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Pojo's Pokémon Card of the Day

 

Snorlax
- XY: Black Star Promos XY179

Date Reviewed:
Dec. 14, 2016

Ratings & Reviews Summary

Standard: 1.50
Expanded: 1.43
Limited: Promo

Ratings are based on a 1 to 5 scale.
1 being horrible.  3 ... average.  5 is awesome.

Back to the main COTD Page


aroramage

It seems a tad peculiar to leave this card set out from Evolutions when the rest of the set was so devoted to these kinds of reprints, but whatever. Here is Snorlax! 

Unfortunately, he didn't really get much from his previous counterpart. His HP got boosted to 130 from 90, and his Body Slam does more damage, albeit at the same cost with the same effect. The only thing to really draw one's attention is Immunity, which prevents Status Conditions from affecting Snorlax entirely. Outside of cards that would shut down his Ability - Garbodor, Silent Lab, and Wobbuffet being the ones in question - it does make him a little bit harder to take down. 

...but at only 130 HP, it's not THAT much harder. 

Coupled with an overly expensive attack, and Snorlax is barely a wall much less an offensive force to be reckoned with. 

Rating 

Standard: 1.5/5 (Immunity's a great Ability to have in Status focused formats)

Expanded: 1.5/5 (but given the game has accelerated into heavy damage output, it's not that amazing) 

Limited: N/A (and this is a promo, mind you) 

Arora Notealus: Snorlax could be a pretty potent force in the right hands and against the right deck, but since most decks I look at aren't Status-reliant, he's only tech-able in certain ways at certain times. And even then, 4-for-50 is a horrible trade-off, I don't care how much better it is than what it was before.

Next Time:...wait, we just reviewed yo-WAIT WHAT ARE YOU DOING


Otaku

Today the Snorlax GX Box officially goes on sale today, though I think I’ve seen it on shelves locally already (no spare money, so I was trying to avoid looking).  If my calculations are correct, that means the new cards released in it will be tournament legal December 30th… when we already have other cards scheduled for review.  So let’s take a look at them now, starting with Snorlax (XY: Black Star Promos XY179).  This is a Colorless Pokémon so nothing will be Weak or Resistant, but there are some bits of Type specific support and counters.  The former includes some decent tricks like Winona while the latter includes some cards not worth name dropping because they’ve never been particularly effective (even when Colorless attackers were on top of the metagame).  There are some solid Colorless Type Pokémon, most of whom have attacks with only [C] Energy requirements, allowing them to easily work off Type and meaning the only added benefit to using them in a Colorless focused deck comes from that explicit Colorless Type support.  No great tricks for [C] Energy cards either, which makes sense since they exist only as Special Energy, and include the very potent Double Colorless Energy. 

Snorlax is a Basic Pokémon, so it takes the minimal amount of deck space to run, time to hit the field, can be your opening Active, has access to Basic Stage support, and enjoys a natural synergy with many card effects when compared to other Stages of Evolution.  The only drawbacks to being a Basic stem from anti-Basic effects.  Snorlax sports 130 HP, around the point where I believe it becomes just a bit more likely that a Pokémon can survive a typical attack than be OHKO’d.  It is just 10 below the max for Basic Pokémon sans a special mechanic (like being a Pokémon-EX).  Fighting Weakness shifts the card back into OHKO territory as Weakness tends to do, however I find it a bit worse with Fighting Types as many have strong single Energy attacks… and stack a lot of damage buffs on top of them.  Snorlax is big enough to require multiple of these buffs, but not enough to avoid the OHKO when a couple are present.  No Resistance is the worst, but it is also typical so it is more of a missed opportunity than a real detriment; with 130 HP, that -20 damage has a better chance of mattering, though still not great since it would just be against one of 11 Types.  The Retreat Cost of [CCCC] is bad but totally expected since this is a Snorlax; make sure you’ve got multiple options for getting out of the Active slot and/or tanking.  That means not only more than one option, but more than one copy of at least some of those options.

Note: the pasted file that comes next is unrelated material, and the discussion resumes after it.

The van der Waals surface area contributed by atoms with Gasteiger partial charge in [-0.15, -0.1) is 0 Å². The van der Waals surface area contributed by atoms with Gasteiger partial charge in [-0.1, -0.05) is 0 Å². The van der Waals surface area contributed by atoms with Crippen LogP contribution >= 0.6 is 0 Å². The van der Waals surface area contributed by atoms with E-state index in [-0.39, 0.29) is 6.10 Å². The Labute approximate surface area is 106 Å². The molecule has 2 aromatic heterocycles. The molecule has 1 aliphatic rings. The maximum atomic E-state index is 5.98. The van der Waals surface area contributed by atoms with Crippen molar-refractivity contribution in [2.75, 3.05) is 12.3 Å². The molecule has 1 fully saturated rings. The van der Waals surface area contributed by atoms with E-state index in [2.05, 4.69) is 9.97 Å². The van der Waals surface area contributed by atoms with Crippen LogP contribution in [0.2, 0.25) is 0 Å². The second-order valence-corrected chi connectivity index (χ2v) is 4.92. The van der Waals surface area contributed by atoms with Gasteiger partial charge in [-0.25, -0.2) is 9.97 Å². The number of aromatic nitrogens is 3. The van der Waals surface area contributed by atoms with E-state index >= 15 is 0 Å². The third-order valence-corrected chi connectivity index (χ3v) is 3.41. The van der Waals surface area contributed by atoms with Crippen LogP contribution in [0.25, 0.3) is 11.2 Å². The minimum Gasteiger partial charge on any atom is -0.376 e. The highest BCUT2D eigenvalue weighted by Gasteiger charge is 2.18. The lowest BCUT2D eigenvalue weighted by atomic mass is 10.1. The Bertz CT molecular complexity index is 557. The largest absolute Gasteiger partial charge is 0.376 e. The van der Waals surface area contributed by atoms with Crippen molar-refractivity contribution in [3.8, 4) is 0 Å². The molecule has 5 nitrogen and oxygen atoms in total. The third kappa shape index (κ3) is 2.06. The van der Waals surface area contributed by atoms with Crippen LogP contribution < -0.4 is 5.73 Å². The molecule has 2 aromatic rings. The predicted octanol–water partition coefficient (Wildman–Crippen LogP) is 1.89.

Snorlax has the Ability “Immunity”, providing it full protection from Special Conditions.   Immunity doesn’t just prevent Special Conditions, but should one get through anyway while - for example - Silent Lab is in play, once Immunity kicks back in it will cure Snorlax of any and all existing Special Conditions.  This is not the greatest Ability, but it’s a decent one and it could become more relevant as the Sun & Moon based cards (plus rule revisions) suggest Special Conditions may be getting a bit more of a focus again.  Snorlax has one attack as well, with a hefty cost of [CCCC]; your reward for meeting that cost is 50 damage and a coin flip to afflict the opponent’s Active with Paralysis.  When I see a four Energy attack cost, even when it’s all Colorless Requirements, I expect at least 100 damage.  Paralysis is a useful Special Condition, probably the best unless Poison or Burn leads to a KO, but it is not worth 50 damage.  If this Snorlax is worth using, it will require some combos.